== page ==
Supporting a young survivor of stroke

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"Ross was in hospital for a long time and the entire focus was on getting him well enough to come home. You always put yourself last, you put your spouse and your children first."

- Julie, carer

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How I became an advocate at the age of 36

Tracy Ward's husband Stephen had a stroke at their home in Denman New South Wales at the age of 48.

Tracy writes "I learned very quickly to become Stephen’s advocate. I was 36 years old and a reasonably confident young woman but not incredibly so. I think in the early days I faked it a bit because I didn’t want anyone to see how scared I was about our future.

When the ICU specialist told me he didn’t think Stephen would survive and started listing all of the disabilities that Stephen would have if he did survive and that he would probably need to be put into a nursing home, I felt like he may have been asking me to withdraw treatment. Instead I remember looking at that doctor and telling him to just keep Stephen alive and let me deal with afterwards.

I look back now and recognise that I was indeed advocating for Stephen, my husband, my intelligent civil engineer who loves politics and the Manly Sea Eagles. He isn’t just any person, he is MY person and he was going to have all of my support."

Read Tracy's full story

Supporting my husband after stroke

In April, 2020, Kylie's husband, Scott, had a stroke. At the time he was 49 years old.

When Scott first came home from hospital, Kylie says "He couldn't get up in the middle of the night and go to the toilet by himself. We had a chair for the shower, so I would him get in and out of the shower safely. That first week I was terrified. There's no safety net anymore. There's no nurses or people to help. It was just me. And, you know, if he falls over what am I going to do? If he feels unwell, one day he had a headache and it was like do we need to go to hospital?" Kylie says at that time she felt scared and ill-qualified.

Watch Kylie's full video

Julie's story

Ross was in hospital for a long time and the entire focus was on getting him well enough to come home. You always put yourself last, you put your spouse and your children first. It’s a difficult thing for carers, to find that balance. That’s been one of the benefits of the carer’s group, to talk to people who understand what you’re going through.‍My advice is to try to do one thing at a time, not to try to do everything at once. Though it’s hard – my mind goes in lots of different directions! For me it’s one day at a time, one thing at a time. I work out what I can do, and I get help for the things and for the times that I can’t. Finding out where to get help from can be difficult, it takes a lot of persistence.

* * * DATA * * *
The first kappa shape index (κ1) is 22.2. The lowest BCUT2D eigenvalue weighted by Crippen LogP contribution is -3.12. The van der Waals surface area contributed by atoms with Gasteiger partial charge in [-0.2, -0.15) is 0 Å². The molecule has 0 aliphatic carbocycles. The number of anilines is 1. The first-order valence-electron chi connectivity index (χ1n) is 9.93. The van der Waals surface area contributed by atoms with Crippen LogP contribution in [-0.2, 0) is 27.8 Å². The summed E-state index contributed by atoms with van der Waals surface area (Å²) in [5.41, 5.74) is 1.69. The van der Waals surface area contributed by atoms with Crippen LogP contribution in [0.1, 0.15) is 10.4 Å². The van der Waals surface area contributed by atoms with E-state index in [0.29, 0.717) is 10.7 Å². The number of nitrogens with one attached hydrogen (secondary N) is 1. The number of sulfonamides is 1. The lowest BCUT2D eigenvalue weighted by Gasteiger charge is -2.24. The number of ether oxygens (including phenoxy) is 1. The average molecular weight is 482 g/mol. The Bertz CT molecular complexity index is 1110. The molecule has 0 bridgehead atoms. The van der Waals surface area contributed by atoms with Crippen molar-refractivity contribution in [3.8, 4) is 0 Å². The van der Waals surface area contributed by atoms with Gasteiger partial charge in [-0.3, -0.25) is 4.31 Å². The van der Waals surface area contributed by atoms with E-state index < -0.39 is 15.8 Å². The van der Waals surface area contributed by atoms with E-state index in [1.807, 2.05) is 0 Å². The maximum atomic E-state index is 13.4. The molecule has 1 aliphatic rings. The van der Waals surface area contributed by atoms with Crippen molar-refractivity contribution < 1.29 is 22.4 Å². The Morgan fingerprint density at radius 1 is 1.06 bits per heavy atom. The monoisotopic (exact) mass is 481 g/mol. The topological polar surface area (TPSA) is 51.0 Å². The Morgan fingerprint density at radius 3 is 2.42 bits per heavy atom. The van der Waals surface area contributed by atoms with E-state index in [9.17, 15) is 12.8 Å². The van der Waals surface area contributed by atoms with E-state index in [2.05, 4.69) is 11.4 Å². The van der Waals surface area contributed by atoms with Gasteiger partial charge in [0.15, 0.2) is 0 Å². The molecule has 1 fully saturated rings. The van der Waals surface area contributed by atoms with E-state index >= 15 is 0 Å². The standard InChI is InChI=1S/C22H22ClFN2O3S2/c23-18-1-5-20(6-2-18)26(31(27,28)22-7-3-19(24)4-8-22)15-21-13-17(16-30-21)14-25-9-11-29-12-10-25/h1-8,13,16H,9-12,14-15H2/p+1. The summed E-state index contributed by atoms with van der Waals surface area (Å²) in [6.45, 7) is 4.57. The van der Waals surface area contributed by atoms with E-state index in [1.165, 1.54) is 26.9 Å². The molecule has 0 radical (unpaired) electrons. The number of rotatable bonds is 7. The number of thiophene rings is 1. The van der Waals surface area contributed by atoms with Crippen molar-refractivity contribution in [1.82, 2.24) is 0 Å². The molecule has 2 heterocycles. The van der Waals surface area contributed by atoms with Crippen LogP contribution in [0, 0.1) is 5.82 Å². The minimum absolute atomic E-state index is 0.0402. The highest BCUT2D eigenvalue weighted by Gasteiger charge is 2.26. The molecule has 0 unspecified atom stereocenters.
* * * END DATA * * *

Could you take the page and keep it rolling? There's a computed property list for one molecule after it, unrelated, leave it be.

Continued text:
I always ask a lot of questions of everyone I meet. Make sure you say yes to everything. If someone says “would you like a follow up appointment?” the answer is always yes. Don’t say no to anything. If it doesn’t fit in later on, or you find you don’t need that service, you can say no then.

I learnt that I’m tougher than I think. Our family is pretty tough too, and we have a great group of friends. I’m an emotional wreck sometimes, and that comes with being tired. But I’m pretty tough. Sometimes you think about all the things that you’ve lost, but then you think about all the things you’ve got. I’ve got my health, and I’ve got Ross – between us we can work through things. Being a carer is a challenge, but I wouldn’t be anywhere else

Tips from other family and carers

“Looking back, when my sister had her stroke, I think it would have been helpful if I had some counselling too. I think I was just I was in shock, I was traumatized. I was trying to process what happened and I think I probably would have benefited from some counselling...

I would say to them to be patient. I would say to them to be persistent. And I would say to look after yourself.

There’s a lot of help out there. There are a lot of resources you can tap into. That’s fantastic because knowledge is power.” - Trish, sister of young survivor of stroke

I absolutely exhausted myself. So I had to back off completely and just do what I needed to do

My sister Rita had a stroke when she was 46 years old. And our lives changed overnight. She had had a major, major stroke. I think that she was very lucky to survive, with a lot of deficits. I was in shock. I was traumatised, too. I was trying to process what happened.

I had all this anxiety I was dealing with. I had to get counseling to cope with it and that did help me and it did give me some perspective. And I look after myself and I do have to separate myself from my sister's life now. I absolutely, absolutely exhausted myself. So I had to back off completely and just do what I needed to do.

Learn to be patient

We have to be patient. And I look at the baby steps. It’s these baby steps. And I have to be patient. I'm the sort of person I want to fix everything. I want to fix everybody. I've tried so hard to able to help her, and I've put so many, you know, therapies in place and things in place. But I have come to the realisation that I cannot fix this. But I can be there.

Watch Trish's full video

Useful links

Where to get help

  • Carer Gateway
    Information, advice or counselling about caring, or for emergency respite.
  • StrokeLine
    Contact StrokeLine's health professionals. Our StrokeLine team can help you find the support and services you need, whether you are a survivor of stroke, carer or family member.
    Phone 1800 787 653 or email StrokeLine is available Monday to Friday 9am to 5pm Australian Eastern Standard Time.